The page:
With ubiquity of online socializing, snapping, and sharing among family, friends, public figures, and politicians, social media is here to stay. Now, more than ever, people publicly share their experiences in just one click, and that ease of sharing extends to employee separations. For employers, maintaining their narrative and professional reputation becomes increasingly important as popular online forums and websites dedicate space for employees to share their own termination experiences. Here we share issues you may encounter, along with actions you can take to protect your organization from meritless unemployment payouts.
Social Media Documentation To Show that a Person Returned to Work
You may learn on social media that a former employee returned to work but is also collecting unemployment benefits. The first thing you might think is that the person is unfairly “double dipping” in pay, but there are instances in which the payout may be warranted, such as when someone is underemployed and hasn’t found full time work. That person may fall within the wage threshold for collecting “partial benefits” if their wages are lower than their weekly unemployment benefit.
However, it’s also possible that the employee didn’t notify the state about their return to full time work and therefore should have ceased collecting unemployment. If you see something on social media that might impact an unemployment claim, gather the information (e.g. screenshots of social media posts, tweets, texts), and send it to your unemployment claims consultant. For example, a LinkedIn profile screenshot could support showing that someone has been generating wages at a new job. Your claims consultant can then provide this information to the state and request that an investigation into this person’s claim for benefits be conducted.
For a list of your claims consultant by state click here or call us at (800) 442-4867.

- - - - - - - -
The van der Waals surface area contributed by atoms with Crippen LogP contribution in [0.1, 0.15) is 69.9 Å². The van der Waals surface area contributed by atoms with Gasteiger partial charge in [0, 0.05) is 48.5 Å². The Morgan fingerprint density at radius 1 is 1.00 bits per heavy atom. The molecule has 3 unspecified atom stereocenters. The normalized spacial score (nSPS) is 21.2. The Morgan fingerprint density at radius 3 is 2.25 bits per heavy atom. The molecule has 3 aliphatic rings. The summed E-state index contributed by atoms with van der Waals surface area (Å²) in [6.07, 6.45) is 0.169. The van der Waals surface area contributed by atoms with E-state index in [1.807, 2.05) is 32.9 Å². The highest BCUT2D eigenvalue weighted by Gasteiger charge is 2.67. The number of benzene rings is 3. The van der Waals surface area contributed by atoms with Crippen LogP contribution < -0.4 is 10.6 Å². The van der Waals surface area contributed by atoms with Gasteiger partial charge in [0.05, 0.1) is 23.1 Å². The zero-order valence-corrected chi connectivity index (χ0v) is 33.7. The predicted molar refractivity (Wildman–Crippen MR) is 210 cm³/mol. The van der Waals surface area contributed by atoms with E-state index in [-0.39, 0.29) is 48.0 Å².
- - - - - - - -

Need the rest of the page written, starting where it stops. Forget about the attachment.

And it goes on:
Social Media Discharges
Use of social media as a reason for discharge may or may not disqualify a claimant from unemployment benefits. State unemployment agencies require that, to be disqualified from benefits, a discharged claimant must have been aware that his/her actions could result in discharge. A clear and unambiguous policy which sets your expectations regarding the use of social media, both on and off the job, provides employees the notice required. If you have instituted a social media policy, consult with your counsel to make sure it complies with applicable laws.
Example 1: Conflicting reason for departure (voluntary resignation)
In Pennsylvania’s Gumpher v. Unemployment Compensation Board of Review, a painter separated from a metal company and then filed for unemployment benefits. By his account, it was a forced resignation as the employer insisted on evening shifts and the claimant had to stay home at night to care for his children. However, a Facebook post suggested that he left voluntarily,
“Time for a change, Work decided to have 2nd Shift, (Picked for that) don’t like, so chose not to… it’s choice you can make when retired. There are other jobs. Time to relax for a while [sic].”
After further review of the facts, and supported by the Facebook post, the referee ultimately found a voluntary termination and therefore under the state’s regulations, the claimant was denied unemployment benefits. Read the Gumpher v. Unemployment Compensation Board opinion here.
Example 2: Was there willful misconduct (violation of a known policy)
In another Pennsylvania case, an employee was terminated in light of a personal Twitter tweet posted with language that the employer deemed racially-charged, regarding the presidential election. The employer pointed to its social media policy, which cited use of insensitive language by employees “who identify themselves with” the employer as grounds for termination.
The social media policy was the linchpin for determining whether benefits could be collected. According to the Court, because the personal tweet did not mention the employer, the claimant did not “identify herself” with the employer, and therefore did not constitute misconduct. Thus, the claimant was entitled to benefits. Waverly Heights v. Unemployment Compensation Board of Review can be read here.
Each state’s laws vary, but generally speaking the burden remains on employers to show whether an employee was discharged through some fault of their own. With social media being a fairly new subject area, we’ll continue to encounter unemployment benefit questions and clarification arising from internet use. Until then, prepare yourself with documentation, contact us for an opinion, and err on the side of caution as we work together toward lowering your unemployment costs.
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Part of the information above was provided by our friends at Equifax Workforce Solutions. It is intended as general guidance and is not intended to convey specific tax or legal advice. For a legal opinion, please consult your lawyer.